The Connecticut Nonprofit Compensation Study (2nd Edition) summarizes information submitted by 266 nonprofit companies. The study contains information on pay administration and the wages and salaries paid for 96 positions (see full listing beginning on page viii.) The positions covered are from the following job families, departments or types of organizations: Administrative, Human Resources, Finance, Clerical, Communications and Public Relations, Training and Education, Government Relations and Legal, MIS, Fundraising, Facilities, Arts, Health and Human Services, and Nutrition. The data was collected between December 2010 and January 2011. All information furnished by participants is strictly confidential. This study is most effective when used with other data as a management guide in making informed total compensation decisions. For legal and practical reasons, no direct use of or reference to any of the mentioned study should be made at the bargaining table. Compensation data are broken down by revenue, number of employees, and county and appear in four forms:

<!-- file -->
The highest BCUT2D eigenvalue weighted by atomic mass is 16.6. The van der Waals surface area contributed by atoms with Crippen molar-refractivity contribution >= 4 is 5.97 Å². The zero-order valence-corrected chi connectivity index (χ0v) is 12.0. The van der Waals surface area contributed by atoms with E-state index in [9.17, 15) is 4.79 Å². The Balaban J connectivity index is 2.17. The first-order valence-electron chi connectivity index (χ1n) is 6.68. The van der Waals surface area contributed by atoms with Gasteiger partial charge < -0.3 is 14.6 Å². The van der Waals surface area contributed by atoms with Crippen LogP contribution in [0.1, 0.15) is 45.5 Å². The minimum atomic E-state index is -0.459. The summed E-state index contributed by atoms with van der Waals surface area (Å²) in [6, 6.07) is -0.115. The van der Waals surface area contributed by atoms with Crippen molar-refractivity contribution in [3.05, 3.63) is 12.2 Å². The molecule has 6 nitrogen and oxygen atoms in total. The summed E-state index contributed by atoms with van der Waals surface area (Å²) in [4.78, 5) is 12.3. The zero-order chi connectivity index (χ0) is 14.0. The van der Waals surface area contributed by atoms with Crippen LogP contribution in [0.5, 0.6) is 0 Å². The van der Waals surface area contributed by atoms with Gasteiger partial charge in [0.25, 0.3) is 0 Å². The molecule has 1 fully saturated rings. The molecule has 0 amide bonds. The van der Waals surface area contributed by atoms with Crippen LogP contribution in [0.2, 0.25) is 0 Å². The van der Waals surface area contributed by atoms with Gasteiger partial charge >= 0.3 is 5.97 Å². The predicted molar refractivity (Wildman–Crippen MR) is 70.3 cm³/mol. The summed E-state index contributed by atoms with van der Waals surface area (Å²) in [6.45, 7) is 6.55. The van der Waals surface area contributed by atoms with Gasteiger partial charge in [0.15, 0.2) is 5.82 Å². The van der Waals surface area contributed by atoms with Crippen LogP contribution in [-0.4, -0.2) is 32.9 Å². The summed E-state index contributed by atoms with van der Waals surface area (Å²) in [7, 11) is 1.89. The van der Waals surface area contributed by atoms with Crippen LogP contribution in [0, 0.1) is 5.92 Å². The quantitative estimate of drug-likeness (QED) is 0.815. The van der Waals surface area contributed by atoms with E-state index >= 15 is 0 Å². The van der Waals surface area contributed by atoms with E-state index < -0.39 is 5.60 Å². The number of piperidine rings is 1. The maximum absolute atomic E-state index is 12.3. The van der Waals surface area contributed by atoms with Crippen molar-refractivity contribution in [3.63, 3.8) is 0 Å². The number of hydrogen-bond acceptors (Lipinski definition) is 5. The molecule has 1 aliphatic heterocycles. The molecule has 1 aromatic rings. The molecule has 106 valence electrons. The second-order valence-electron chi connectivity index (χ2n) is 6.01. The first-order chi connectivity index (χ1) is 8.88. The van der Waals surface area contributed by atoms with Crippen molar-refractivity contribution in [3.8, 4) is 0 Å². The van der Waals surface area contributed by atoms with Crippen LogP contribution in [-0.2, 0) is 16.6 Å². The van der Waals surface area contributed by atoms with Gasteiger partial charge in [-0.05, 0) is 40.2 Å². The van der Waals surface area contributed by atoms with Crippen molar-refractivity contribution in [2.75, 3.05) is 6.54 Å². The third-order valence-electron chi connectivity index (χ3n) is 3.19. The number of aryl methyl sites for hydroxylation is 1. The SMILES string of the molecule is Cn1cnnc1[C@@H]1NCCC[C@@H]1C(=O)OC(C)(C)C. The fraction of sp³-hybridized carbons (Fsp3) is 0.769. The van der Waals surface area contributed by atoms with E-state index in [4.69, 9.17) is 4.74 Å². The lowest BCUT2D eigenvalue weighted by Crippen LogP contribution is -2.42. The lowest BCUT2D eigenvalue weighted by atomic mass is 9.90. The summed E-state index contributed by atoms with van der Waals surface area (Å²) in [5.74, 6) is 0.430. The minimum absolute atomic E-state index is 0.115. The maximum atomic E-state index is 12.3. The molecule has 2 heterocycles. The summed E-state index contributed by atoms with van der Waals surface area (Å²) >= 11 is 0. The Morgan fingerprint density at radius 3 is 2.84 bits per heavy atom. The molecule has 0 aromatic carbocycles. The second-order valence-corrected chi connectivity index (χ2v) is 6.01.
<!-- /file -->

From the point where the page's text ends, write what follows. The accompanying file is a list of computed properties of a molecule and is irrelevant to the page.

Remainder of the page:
• the extreme range (lowest and highest rates paid)
• the middle 50-percent range (excluding the lowest and highest reported rates)
• the weighted average (an average rate for all employees in the job classification)
• the weighted average of the middle 50-percent range
Please note that information for a particular category (e.g., number of employees, budget size or county) appears only if there are four or more companies in that category. Therefore, for some positions the state total will be more than the number of employees and companies specified. Also note that the state average for the mid 50-percentile range will sometimes differ by category, as data points used to calculate the state figures result from the averages of the individual breakdown categories. Annual salaries are reported for exempt positions. Compensation for non-exempt positions is generally reported as an hourly wage. Salary figures do not include overtime. The jobs selected for this report are a sample of the broad range of positions in the nonprofit community. It is not possible to include the many specialized jobs that exist in particular organizations; therefore, we have chosen those jobs we believe are most common in the nonprofit community.
A final note: This study gives an overview of compensation for certain positions in Connecticut nonprofit organizations. It should not be used as the sole basis for determining a new compensation package or modifying an existing one.